Clinical Assessments

Why is an Assessment Important?

Assessment of mental-health problems, brain injury, stress disorders, or learning disabilities is an important part of a mental-health professional’s role. Psychologists conduct assessment using standardized testing procedures which helps answer questions about the causes, course, and effective interventions for clients’ problems. A thorough assessment is beneficial to clients in other ways as well: it can enhance their sense of control and help to define the appropriate goals for intervention, thus increasing the likelihood of positive outcome.

Psychological Assessment

A psychological assessment is a broad-based assessment that is indicated if there are concerns about intellectual ability, memory, attention, emotional disorder, behavioural adjustment, or personality traits. We conduct these assessments with children as young as 4, adolescents, and adults.

When there are specific concerns about underlying brain damage or disease, a neuropsychological assessment is often indicated. This would be required in the case of head injury by motor vehicle or other forms of accident, and can also be useful for deriving a comprehensive picture of underlying problems in developmental disorders, learning disabilities, and dementia, like Alzheimer’s.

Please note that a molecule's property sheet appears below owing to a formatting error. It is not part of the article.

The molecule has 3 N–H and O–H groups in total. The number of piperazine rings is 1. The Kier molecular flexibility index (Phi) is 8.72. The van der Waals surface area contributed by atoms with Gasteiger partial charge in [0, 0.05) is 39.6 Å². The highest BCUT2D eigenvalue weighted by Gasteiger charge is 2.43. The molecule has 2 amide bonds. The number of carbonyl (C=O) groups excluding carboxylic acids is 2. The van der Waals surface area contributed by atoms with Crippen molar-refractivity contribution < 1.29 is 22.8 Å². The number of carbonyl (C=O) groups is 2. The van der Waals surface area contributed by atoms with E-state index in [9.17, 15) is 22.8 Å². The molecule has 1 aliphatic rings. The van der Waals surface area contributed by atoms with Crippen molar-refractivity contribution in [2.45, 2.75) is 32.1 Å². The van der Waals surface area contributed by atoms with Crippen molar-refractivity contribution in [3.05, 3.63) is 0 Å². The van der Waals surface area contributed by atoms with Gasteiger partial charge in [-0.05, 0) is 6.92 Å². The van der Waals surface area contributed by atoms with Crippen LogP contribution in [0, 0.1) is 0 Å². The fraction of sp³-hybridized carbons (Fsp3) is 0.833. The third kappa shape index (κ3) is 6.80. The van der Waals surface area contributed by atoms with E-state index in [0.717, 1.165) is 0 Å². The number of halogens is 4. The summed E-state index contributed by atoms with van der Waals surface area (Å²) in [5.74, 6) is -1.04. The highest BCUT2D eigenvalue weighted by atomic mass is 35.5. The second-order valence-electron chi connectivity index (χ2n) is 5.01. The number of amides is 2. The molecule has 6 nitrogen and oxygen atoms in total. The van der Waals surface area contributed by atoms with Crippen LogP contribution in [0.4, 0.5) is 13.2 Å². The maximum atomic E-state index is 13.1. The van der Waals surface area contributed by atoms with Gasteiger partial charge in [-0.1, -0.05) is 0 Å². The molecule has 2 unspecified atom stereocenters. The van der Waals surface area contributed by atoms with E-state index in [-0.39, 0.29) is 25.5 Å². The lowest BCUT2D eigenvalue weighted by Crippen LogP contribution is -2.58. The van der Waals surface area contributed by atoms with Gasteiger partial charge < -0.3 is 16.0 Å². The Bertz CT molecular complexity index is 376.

These assessments examine the relationship between behaviour, emotion, and physiological response. One type of psychophysiological assessment evaluates a person’s stress response-the impact of stress on their muscle tension, heart rate, temperature, respiration, skin conductance (sweating), or blood pressure. This assessment produces a physiological stress profile that helps define the effects of stress and the best interventions for stress management.

A new and exciting development in modern diagnosis involves the use of brain imaging to help us better understand how the brain’s functioning is contributing to a person’s symptoms. One type of imaging measures the brain’s electrical activity, the electroencephalogram or EEG (informally called brain waves).

Quantitative EEG, or QEEG

This is an extension of traditional EEG measurement. Statistical analyses and population norms are used to enhance our analyses of the EEG, and also to construct visual, topographic maps of EEG functioning.

QEEG is a safe and non-invasive assessment. Sensors are first placed on the surface of a person’s scalp. Then, EEG activity is measured under different states and real- world tasks that a person frequently encounters: eyes closed, eyes open, reading, writing, listening, and doing arithmetic. Importantly, in our QEEG assessments, a person’s brain-wave activity is measured during performance of tasks in which the brain is most active, which helps identify problems associated with everyday functioning in school or work.

Many conditions have been studied using QEEG, including ADHD, depression, and learning disabilities. QEEG can help clarify the underlying nature of deficits in behaviour, learning, and emotional functioning, and can thus add critical data for diagnostic decisions and strategies of intervention.

At the Applied Psychology Centre, we use QEEG for another purpose as well: neurofeedback. Neurofeedback is a form of self-regulation training using brain-wave biofeedback to enhance attention, mood, calmness, relaxation, and other forms of self-regulation that are impaired in ADHD, depression, etc. QEEG is sensitive to changes in underlying brain physiology, so we find it useful for objectively assessing the impact of neurofeedback training.